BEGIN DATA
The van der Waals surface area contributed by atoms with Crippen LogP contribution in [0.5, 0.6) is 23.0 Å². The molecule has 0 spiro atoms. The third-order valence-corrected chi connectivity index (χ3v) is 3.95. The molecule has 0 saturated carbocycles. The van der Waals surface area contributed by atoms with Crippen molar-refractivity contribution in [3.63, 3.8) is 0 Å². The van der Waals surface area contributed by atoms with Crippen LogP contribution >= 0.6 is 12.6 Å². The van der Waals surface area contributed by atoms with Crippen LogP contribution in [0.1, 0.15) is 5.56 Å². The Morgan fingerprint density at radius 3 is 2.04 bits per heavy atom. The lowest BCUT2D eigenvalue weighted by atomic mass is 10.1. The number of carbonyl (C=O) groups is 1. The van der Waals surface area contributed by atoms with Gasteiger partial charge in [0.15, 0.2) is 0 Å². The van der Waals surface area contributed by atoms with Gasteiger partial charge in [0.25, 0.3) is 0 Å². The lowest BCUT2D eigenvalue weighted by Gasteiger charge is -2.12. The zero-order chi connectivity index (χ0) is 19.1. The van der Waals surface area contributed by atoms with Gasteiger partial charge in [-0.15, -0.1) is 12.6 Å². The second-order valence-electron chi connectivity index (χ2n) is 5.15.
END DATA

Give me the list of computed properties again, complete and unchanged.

The van der Waals surface area contributed by atoms with Crippen LogP contribution in [0.5, 0.6) is 23.0 Å². The molecule has 0 spiro atoms. The third-order valence-corrected chi connectivity index (χ3v) is 3.95. The molecule has 0 saturated carbocycles. The van der Waals surface area contributed by atoms with Crippen molar-refractivity contribution in [3.63, 3.8) is 0 Å². The van der Waals surface area contributed by atoms with Crippen LogP contribution >= 0.6 is 12.6 Å². The van der Waals surface area contributed by atoms with Crippen LogP contribution in [0.1, 0.15) is 5.56 Å². The Morgan fingerprint density at radius 3 is 2.04 bits per heavy atom. The lowest BCUT2D eigenvalue weighted by atomic mass is 10.1. The number of carbonyl (C=O) groups is 1. The van der Waals surface area contributed by atoms with Gasteiger partial charge in [0.15, 0.2) is 0 Å². The van der Waals surface area contributed by atoms with Gasteiger partial charge in [0.25, 0.3) is 0 Å². The lowest BCUT2D eigenvalue weighted by Gasteiger charge is -2.12. The zero-order chi connectivity index (χ0) is 19.1. The van der Waals surface area contributed by atoms with Gasteiger partial charge in [-0.15, -0.1) is 12.6 Å². The second-order valence-electron chi connectivity index (χ2n) is 5.15.